Tlm (7)

0.6

VI.

0.5

dTPO dH

hout 0.134Re D

[Vol-5, Issue-11, Nov- 2018] ISSN: 2349-6495(P) | 2456-1908(O)

(W/m2 K)

584.8 681.5 108.4

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International Journal of Advanced Engineering Research and Science (IJAERS) https://dx.doi.org/10.22161/ijaers.5.11.4 Area of the heat transfer (m2 )

1170.0

Table 4: Results for Condenser Internal heat transfer coefficient (W/m2 K)

Parâmetro

Values 943.9

External heat transfer coefficient (W/m2 K)

3538.0

(W/m2 K)

660.3 889.2

Overall heat transfer coefficient Area of the heat

transfer (m2 )

The parametric studies performed in EES show the influence on global heat transfer coefficient, heat transfer surface area and average convective heat transfer coefficient inside and outside the tubes with the variation of the outer diameter (0.0761 ≤ Dout ≤ 0.108 m). Note that the outer diameter was connected such to the inner diameter so as to keep constant the thickness of the tube wall, that is the variation in the outer diameter of the inner diameter also varies. VIII. CONCLUSION The overall heat transfer coefficient and heat transfer area to the evaporator were found 108.4 m2 and 1170.0 W/m2 K respectively. In the condenser, the overall heat transfer coefficient and area were found to 660.3 W/m2 K and 889.2 m2 respectively. For the parametric analysis, it is concluded that the external diameter of the tube has a strong influence on the overall heat transfer coefficient. In the evaporator, the increased outer diameter provides an increase in the overall coefficient of heat transfer, since the reverse occurs in the condenser, mainly caused by construction differences of the two heat exchangers. It is suggested as a future study the optimization of the evaporator and condenser that are used in the Kalina cycle, as in the case study found in Saldanha et al. [16] for shell and tube heat exchanger with single phase flow. ACKNOWLEDGEMENTS This study was financed in part by the Coordenação de Aperfeiçoamento de Pessoal de Nível Superior – Brasil (CAPES) – Finance Code 001. REFERENCES [1] Zhang, X., HE, M., Zhang, Y., (2012). A review of research on the Kalina cycle. Renewable and sustainable energy reviews , vol. 16, No. 7, pp. 53095318. [2] Shankar, R., Srinivas, T., (2016). Options in Kalina Cycle Systems. Energy Procedia, vol. 90, pp. 260266. [3] Wall, G., Chuang, C., Ishida, M., (1989). Exergy study of the Kalina cycle. Analysis and design of

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[Vol-5, Issue-11, Nov- 2018] ISSN: 2349-6495(P) | 2456-1908(O)

energy systems: analysis of industrial processes , vol. 10, No. 3, pp. 73-77. [4] Khankari, G., Munda, J., Karmakar, S., (2016). Power generation from condenser waste heat in coalfired thermal power plant using Kalina cycle. Energy Procedia, vol. 90, pp. 613-624. [5] Rivera, W.; Best, R., (1999). Boiling heat transfer coefficients inside a vertical smooth tube for water/ammonia and ammonia/lithium nitrate. International Journal of Heat and Mass Transfer, No. 42, pp. 905–921. [6] Khir, Tahar et al., (2005). Experimental study on forced convective boiling of ammonia–water mixtures in a vertical smooth tube. Arabian Journal for Science and Engineering, Jeddah, Vol. 30, No. 1B, pp. 47–63. [7] Araújo, J.J. P., Santos, C.A.C., Duarte, J.B.F., Holanda, C.A.M., (2013). Calculation of the coefficient of heat transfer for Evaporation convective in saturated stream for cooling Fluids: R12, R-22, R-134a, R-600 and R-717. International Congress of Mechanical Engineering, No. 22, pp. 8347–8356. [8] Shah, M.M., (2015). A method for predicting heat transfer during boiling of mixtures in plain tubes. Applied Thermal Engineering, No. 89, pp. 812–821. [9] Mirolli, Mark D., (2006). Cementing Kalina cycle effectiveness. Industry Applications Magazine IEEE, California, Vol. 12, pp. 60–64. [10] Kalina, A. et al., (1995). Recent development in the application of Kalina cycle for geothermal plants. Proceedings of World Geothermal Congress, Florence, pp. 2093-2096. [11] Arrieta, F.R.P., Irokawa, G.N.F., Júnior, E.P.B. and Santos, J.S., (2015). Avaliação termoeconômica de um ciclo Kalina para a recuperação de calor residual. Congress on Computational Methods in Engineering, No. 35. [12] Thulukkanam, K., (2013). Heat exchanger design handbook. CRC press. [13] Bejan, A., (2013). Convection heat transfer. 4 Ed., Wiley. [14] Incropera, F.P., Dewitt, D.P, Bergman, T.L., Lavine, A.S., (2008). Fundamentos de transferência de calor. 6 Ed., LTC. [15] Walas, S.M., (1990). Chemical Process Equipment: Selection and Design. Butterworth-Heinemann Series in Chemical Engineering. [16] Saldanha, W. H. et al., (2017). Choosing the best evolutionary algorithm to optimize the multiobjective shell and tube heat exchanger design problem using PROMETHEE. Applied Thermal Engineering, vol. 127, pp. 1049-1061.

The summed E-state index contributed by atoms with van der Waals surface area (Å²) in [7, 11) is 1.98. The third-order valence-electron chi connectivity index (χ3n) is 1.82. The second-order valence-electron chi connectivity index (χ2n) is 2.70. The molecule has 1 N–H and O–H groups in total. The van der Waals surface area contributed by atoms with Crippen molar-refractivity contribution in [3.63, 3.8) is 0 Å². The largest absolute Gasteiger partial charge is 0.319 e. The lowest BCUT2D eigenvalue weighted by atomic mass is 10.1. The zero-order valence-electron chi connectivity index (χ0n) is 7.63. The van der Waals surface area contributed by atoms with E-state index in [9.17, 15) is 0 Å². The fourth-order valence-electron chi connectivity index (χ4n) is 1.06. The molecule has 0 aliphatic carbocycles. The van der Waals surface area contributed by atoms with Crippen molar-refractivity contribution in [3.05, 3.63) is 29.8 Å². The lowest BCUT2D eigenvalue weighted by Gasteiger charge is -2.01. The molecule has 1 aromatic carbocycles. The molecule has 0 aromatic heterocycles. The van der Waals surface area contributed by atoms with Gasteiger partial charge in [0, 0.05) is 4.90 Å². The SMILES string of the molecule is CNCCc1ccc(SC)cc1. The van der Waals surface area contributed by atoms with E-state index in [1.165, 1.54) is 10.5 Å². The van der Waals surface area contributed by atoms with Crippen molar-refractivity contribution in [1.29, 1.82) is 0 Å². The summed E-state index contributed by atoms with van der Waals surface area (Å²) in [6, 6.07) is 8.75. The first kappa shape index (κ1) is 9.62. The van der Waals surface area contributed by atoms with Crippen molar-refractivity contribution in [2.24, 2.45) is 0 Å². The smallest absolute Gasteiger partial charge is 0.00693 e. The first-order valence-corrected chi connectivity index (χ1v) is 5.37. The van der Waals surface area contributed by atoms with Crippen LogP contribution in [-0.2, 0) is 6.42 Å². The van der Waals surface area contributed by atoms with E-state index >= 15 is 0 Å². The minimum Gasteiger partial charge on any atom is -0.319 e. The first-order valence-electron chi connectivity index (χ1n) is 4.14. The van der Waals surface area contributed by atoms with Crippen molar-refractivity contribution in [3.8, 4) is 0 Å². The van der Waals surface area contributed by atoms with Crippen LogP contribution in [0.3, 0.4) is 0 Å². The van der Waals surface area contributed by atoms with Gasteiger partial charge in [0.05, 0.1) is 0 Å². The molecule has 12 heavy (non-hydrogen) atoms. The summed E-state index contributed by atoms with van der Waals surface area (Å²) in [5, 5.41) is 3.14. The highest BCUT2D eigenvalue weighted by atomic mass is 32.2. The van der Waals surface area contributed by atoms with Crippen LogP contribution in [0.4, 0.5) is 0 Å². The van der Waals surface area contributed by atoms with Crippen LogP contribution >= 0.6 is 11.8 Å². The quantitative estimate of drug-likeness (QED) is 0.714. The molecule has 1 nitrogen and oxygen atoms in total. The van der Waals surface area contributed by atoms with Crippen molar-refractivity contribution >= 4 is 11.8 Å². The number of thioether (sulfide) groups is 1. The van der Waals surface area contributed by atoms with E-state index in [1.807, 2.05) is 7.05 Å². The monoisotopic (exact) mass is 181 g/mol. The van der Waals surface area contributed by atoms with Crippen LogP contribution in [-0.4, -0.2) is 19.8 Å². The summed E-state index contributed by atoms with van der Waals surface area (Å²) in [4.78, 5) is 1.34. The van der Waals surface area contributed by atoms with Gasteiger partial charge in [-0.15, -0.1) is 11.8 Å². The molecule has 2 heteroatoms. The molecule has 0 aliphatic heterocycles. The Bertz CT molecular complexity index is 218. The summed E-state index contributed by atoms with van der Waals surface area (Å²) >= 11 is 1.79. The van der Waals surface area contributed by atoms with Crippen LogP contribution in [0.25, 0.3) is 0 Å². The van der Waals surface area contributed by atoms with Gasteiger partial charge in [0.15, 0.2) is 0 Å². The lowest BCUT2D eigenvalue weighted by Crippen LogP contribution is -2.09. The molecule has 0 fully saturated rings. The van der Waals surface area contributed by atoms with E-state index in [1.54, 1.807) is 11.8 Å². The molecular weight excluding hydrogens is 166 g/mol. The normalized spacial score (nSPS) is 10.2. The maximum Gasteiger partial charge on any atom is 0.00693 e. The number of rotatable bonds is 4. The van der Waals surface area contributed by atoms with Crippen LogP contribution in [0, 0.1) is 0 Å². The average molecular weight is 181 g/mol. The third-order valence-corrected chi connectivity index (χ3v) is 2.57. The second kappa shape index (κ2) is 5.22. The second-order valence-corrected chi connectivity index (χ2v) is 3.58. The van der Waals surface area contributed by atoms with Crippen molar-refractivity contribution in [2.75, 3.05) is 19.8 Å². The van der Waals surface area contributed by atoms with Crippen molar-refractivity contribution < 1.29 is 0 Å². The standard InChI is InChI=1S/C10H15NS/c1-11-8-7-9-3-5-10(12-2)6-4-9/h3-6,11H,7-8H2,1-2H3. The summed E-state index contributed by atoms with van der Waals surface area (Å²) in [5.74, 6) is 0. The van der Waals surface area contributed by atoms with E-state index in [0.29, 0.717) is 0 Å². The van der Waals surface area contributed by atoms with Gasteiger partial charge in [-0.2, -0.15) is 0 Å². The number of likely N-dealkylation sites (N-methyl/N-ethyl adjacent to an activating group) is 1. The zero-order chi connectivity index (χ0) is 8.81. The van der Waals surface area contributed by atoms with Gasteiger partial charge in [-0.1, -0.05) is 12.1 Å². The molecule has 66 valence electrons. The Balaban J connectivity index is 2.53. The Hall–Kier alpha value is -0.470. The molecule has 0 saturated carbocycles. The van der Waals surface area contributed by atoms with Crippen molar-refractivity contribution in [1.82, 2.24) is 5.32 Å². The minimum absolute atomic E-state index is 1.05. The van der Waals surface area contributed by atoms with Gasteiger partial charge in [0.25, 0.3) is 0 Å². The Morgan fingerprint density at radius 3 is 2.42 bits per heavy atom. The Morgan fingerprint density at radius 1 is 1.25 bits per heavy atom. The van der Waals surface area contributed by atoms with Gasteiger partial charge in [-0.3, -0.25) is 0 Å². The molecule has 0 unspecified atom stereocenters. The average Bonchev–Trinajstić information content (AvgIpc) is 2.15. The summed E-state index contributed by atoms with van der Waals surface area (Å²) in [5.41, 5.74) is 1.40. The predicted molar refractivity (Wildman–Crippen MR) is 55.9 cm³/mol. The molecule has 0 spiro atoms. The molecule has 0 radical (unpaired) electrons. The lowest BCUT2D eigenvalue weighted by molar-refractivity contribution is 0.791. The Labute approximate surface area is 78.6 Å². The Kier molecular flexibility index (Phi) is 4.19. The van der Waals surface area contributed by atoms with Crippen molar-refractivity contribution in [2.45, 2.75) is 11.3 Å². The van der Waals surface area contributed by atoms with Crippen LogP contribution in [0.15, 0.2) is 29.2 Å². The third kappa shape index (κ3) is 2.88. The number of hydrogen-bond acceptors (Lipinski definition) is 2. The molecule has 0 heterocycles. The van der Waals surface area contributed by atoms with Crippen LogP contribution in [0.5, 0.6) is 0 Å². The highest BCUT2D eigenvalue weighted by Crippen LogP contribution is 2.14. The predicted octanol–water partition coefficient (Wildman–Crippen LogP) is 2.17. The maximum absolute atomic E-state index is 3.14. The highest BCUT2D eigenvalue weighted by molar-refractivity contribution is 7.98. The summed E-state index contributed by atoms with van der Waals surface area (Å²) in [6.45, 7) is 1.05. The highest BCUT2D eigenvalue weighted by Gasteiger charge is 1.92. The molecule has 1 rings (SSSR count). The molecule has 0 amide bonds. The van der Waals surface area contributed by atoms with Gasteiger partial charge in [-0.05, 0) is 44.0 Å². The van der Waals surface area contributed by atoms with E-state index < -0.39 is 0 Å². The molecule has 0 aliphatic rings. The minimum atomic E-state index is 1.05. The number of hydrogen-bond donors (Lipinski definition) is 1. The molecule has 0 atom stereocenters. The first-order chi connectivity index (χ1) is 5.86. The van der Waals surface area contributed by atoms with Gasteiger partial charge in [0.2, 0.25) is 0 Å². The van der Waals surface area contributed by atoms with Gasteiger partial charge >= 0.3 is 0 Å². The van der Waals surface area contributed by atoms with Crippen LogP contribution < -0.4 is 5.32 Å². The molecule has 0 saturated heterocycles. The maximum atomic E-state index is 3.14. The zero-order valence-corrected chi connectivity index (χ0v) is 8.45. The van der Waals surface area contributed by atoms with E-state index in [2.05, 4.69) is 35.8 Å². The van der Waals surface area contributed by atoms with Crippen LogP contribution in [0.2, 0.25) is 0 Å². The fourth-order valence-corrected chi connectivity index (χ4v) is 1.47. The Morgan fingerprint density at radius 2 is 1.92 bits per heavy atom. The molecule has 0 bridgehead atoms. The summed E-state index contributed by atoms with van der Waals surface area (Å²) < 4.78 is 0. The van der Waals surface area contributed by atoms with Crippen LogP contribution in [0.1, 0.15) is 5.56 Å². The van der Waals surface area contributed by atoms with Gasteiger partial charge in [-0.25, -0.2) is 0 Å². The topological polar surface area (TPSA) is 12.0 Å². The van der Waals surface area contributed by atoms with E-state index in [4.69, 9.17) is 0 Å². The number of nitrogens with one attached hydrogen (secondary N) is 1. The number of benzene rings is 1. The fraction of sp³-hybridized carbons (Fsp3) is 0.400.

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Calculation of the Heat Transfer Surface Area of Heat Exchangers for Waste Heat Recovery with the Ka

The purpose is to calculate the heat transfer surface area of the shell and tube heat exchanger aiming recovery to waste heat with Kalina cy...

Calculation of the Heat Transfer Surface Area of Heat Exchangers for Waste Heat Recovery with the Ka

Published on Nov 8, 2018

The purpose is to calculate the heat transfer surface area of the shell and tube heat exchanger aiming recovery to waste heat with Kalina cy...